pdclarry writes: While all of the recent news has been about hacking the Democratic National Committee, apparently the Republicans have also been hacked over many months (since March 2016). This was not about politics, however; it was to steal credit card numbers. Brian Krebs reports: "a report this past week out of The Netherlands suggests Russian hackers have for the past six months been siphoning credit card data from visitors to the web storefront of the National Republican Senatorial Committee (NRSC). [...] If you purchased a 'Never Hillary' poster or donated funds to the NRSC through its website between March 2016 and the first week of this month [October 2016], there's an excellent chance that your payment card data was siphoned by malware and is now for sale in the cybercrime underground." Krebs says his information comes from Dutch researcher Willem De Groot, co-founder and head of security at Dutch e-commerce site The Republicans were not alone; theirs was just one of 5,900 e-commerce sites hacked by the same Russian actors. You can view De Groot's analysis of the malware planted on the NRSC's site and other services here. Krebs adds: "The NRSC did not respond to multiple requests for comment, but a cached copy of the site's source code from October 5, 2016 indicates the malicious code was on the site at the time (load this link, click 'view source' and then Ctrl-F for '')."

UK Police Begins Deployment of 22,000 Police Body Cameras ( 65

An anonymous reader writes: London's Metropolitan Police Service has begun a roll-out of 22,000 Body Worn Video (BWV) cameras to officers over the city's 32 boroughs after ten years of country-wide trials. The device, which records video only when the officer decides, has a 130-degree field of view and a 30-second buffer which permits police to begin recording even after an event has started. The makers of the camera also provide an Android/iOS app which can allow a remote viewer to connect to an officer's camera, effectively turning police operatives into walking CCTVs. Academic research has suggested that use of BWV cams can reduce complaints against officers by 93%, and the Met contends that the new technology, whose cloud-based systems erases unwanted videos after 31 days, is particularly effective in domestic violence cases.
The Almighty Buck

2016 Has Been an Ugly Year For Tech Layoffs, and It's Going To Get Worse, Says Analyst ( 272

IEEE Spectrum writer Tekla Perry writes: Early this year, analyst Trip Chowdhry from Global Equities Research predicted that the tech world was going to see big layoffs in 2016 -- some 330,000 in all at major tech companies. At the time, these numbers seemed way over the top. Then IBM started slashing jobs in March -- and continued to wield the ax over and over as the year progressed. Yahoo began layoffs of some 15 percent of its employees in February. Intel announced in April that it would lay off 12,000 this year. So, was Chowdhry right? "Yes," he told me when I asked him this week. "The layoffs I predicted have been occurring." And worse, he says, these laid-off workers are never again going to find tech jobs: "They will always remain unemployed," at least in tech, he said. "Their skills will be obsolete." Some of these layoffs are due to a sea change in the industry, as it transforms to the world of mobile and cloud. But some are signs of a bubble about to pop. It's all going to get worse in 2017, he predicts, because that's when the tech bubble will burst. Chowdhry, someone who has never been reluctant to go out on a limb, is predicting that'll happen in March.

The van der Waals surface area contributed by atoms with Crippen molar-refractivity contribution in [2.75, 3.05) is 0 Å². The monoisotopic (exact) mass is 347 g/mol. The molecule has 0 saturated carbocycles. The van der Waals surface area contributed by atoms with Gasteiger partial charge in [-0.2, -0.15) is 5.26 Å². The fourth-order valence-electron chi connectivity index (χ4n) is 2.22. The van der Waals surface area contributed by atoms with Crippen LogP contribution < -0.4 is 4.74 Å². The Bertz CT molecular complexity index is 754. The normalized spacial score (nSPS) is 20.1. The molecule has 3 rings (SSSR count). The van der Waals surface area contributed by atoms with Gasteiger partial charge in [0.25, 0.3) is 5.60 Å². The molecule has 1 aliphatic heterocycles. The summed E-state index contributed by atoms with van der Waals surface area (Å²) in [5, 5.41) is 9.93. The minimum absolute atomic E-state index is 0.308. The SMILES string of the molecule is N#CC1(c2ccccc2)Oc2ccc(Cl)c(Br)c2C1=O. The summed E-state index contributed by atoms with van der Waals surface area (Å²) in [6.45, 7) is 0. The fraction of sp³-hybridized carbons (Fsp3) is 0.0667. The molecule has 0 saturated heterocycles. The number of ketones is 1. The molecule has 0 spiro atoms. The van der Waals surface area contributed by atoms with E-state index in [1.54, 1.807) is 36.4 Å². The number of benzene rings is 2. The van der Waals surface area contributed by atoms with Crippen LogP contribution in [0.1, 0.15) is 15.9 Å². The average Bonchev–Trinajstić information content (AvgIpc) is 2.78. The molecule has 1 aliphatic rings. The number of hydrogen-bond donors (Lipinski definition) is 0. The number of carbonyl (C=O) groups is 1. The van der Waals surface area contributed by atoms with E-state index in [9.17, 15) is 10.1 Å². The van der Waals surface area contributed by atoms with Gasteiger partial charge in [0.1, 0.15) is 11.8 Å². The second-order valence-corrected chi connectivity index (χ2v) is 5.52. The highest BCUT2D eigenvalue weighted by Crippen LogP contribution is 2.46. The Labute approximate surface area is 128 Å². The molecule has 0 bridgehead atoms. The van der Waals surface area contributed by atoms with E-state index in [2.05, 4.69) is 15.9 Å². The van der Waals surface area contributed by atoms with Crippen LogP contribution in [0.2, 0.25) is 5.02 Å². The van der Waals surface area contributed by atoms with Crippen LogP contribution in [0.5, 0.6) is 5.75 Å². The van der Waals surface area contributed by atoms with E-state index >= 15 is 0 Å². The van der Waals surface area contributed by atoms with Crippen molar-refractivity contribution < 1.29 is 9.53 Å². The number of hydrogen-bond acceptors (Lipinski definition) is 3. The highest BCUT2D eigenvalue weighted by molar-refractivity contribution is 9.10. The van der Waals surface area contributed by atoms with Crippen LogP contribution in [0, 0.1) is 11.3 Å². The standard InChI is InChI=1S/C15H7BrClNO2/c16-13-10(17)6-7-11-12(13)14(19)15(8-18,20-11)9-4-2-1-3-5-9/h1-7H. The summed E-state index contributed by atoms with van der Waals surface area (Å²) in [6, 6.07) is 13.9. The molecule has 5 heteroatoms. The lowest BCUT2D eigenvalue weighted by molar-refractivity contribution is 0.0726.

Most Businesses Haven't Inspected Cloud Services For Malware ( 34

Ian Barker, reporting for BetaNews: Echoing the findings we reported earlier that companies leave cloud protection to third-parties, a new study from cloud security company Netskope reveals most companies don't scan their cloud services for malware either. The study conducted with the Ponemon Institute shows 48 percent of companies surveyed don't inspect the cloud for malware and 12 percent are unsure if they do or not. Of those that do inspect 57 percent of respondents say they found malware. It also shows that while 49 percent of business applications are now stored in the cloud, fewer than half of them (45 percent) are known, officially sanctioned or approved by IT.

Dropbox, Google Drive, GitHub and Microsoft OneDrive Cloud Services Blocked In Turkey ( 75

An anonymous reader quotes the censorship-monitoring site Turkey Blocks: Turkey has blocked access to Dropbox, Microsoft OneDrive and partially restricted Google Drive cloud file sharing services following the leak of a set of private emails allegedly belonging to Minister Albayrak by hacktivist group RedHack. Both Google Drive and Dropbox services were issuing SSL errors, indicating intercepted traffic at the national or ISP level. Microsoft OneDrive was also subsequently blocked off throughout Turkey.
The emails reportedly document Turkey's use of pro-government trolls on Twitter -- though ironically, it's Twitter that's now being used to document the censorship. (GitHub was also blocked last night, according to a status update from the group.) Google Drive was even displaying an official notice from the Turkish government's Information and Communication Technologies Authority describing their block as an "administration measure" -- although another Twitter update this morning says Google Drive is now back online after Google complied with the government's takedown order.